On Tuesday, Amazon's web servers went down and took a lot of the internet with them. Some of the world's most popular websites and apps including Docker, Medium, and Slack went offline or lost functionality for almost four hours while engineers worked to fix the problem.
There’s a lot to learn from an outage like this – and a lot of nonsense being posted by people who, at first glance, sound very convincing, but actually don’t really seem to know what they are talking about. Specifically, those shouting about multi-provider infrastructure and how the cloud is a problem for the internet.
Here are some aspects of the outage that stand out to me:
1. AWS has failures.
All cloud providers do, and that means you should be architecting cloud solutions using the same principles as you would for on-premise solutions. This includes replicating your data outside of it’s primary location to a backup location, to be brought online in the event of failure. You also need to decide at what point a failure will take your site down – is it failure of a single server, data center, or a region? If you’re not prepared to accept downtime when a region (in AWS terminology) fails, then your architecture should reflect that. The key thing here is that the cloud doesn’t magically stay up.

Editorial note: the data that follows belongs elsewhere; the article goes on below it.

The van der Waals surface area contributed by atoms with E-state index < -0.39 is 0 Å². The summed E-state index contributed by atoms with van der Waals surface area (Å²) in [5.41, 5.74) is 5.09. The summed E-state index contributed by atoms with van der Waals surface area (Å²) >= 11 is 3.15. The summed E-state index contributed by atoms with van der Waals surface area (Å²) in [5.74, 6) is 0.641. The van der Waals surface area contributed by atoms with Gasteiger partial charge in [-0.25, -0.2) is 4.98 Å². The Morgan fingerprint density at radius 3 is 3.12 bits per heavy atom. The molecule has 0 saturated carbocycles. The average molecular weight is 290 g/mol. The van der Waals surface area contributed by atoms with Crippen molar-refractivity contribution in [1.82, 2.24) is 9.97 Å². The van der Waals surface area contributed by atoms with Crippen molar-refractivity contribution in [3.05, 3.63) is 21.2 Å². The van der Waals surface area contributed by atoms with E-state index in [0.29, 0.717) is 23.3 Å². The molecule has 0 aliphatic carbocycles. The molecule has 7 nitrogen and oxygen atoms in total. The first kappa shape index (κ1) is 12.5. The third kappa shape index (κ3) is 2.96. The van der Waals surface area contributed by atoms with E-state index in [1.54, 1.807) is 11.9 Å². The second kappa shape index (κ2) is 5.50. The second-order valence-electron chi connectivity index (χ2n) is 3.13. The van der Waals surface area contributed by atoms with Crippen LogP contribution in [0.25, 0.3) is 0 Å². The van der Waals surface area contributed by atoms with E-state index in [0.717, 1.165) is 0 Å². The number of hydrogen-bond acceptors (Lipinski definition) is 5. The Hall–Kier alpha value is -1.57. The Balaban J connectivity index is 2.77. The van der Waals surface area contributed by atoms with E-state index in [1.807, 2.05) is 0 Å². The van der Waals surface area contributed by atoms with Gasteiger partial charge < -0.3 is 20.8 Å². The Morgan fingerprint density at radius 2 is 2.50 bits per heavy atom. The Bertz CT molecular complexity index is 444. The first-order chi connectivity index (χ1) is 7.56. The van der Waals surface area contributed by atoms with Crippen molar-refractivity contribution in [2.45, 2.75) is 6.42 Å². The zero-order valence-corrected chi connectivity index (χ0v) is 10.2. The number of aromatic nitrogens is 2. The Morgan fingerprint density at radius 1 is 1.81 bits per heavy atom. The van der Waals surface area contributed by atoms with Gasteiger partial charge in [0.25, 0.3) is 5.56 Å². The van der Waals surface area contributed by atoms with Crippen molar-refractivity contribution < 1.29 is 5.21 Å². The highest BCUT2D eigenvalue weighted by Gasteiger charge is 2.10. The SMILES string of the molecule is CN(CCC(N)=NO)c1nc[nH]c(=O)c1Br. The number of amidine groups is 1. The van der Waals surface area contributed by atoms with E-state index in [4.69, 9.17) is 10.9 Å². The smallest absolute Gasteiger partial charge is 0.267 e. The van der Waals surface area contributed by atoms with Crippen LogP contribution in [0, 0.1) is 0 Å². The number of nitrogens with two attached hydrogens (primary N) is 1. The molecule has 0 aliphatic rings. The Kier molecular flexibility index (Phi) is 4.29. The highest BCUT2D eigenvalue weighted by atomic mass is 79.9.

2. Some pretty big sites went down.
Some big sites including Trello, Quora, and IFTTT went offline as a result of the outage. This tells us that those sites have not built resiliency of region failure into their solution, or if they have, it didn’t work. Of course, we don’t know the detail of how those sites are built, but it is possible to tolerate failure of a region on AWS. This could have been achieved for S3 using things like cross-region replication, CloudFront, Route 53, and for their wider infrastructure – EC2 etc – using CloudFormation templates in secondary regions. It’s interesting to note that such large sites haven’t done this. It’s perhaps reasonable to assume a region won’t go down given point 3, but still. There could be a number of reasons they haven’t done this. They may lack operational experience or knowledge in their teams, leading to a reliance on developers and a focus on code rather than infrastructure. Alternatively, they might have simply decided they would accept downtime if a region failed, as the cost of being more resilient wasn’t worth it – which isn’t a strategy completely without merit.
3. The size of this outage.
This was a big outage. There are currently 16 AWS regions, with 2 more in the works. In AWS terminology each region is a collection of Availability Zones. These are basically datacenters. Every AWS region has a minimum of 2 AZs in it – the US-EAST1 (North Virginia) region that went down has 4 AZs. This means an engineer was able to execute a playbook that took down a critical service in 4 datacenters!
4. Post mortem.
The post mortem published by Amazon seems to have been pretty well received and I felt demonstrated a certain degree of ownership and class on their part. It was concise, to the point, and, most importantly, didn’t attempt to divert responsibility – they explained it, owned it, and apologised.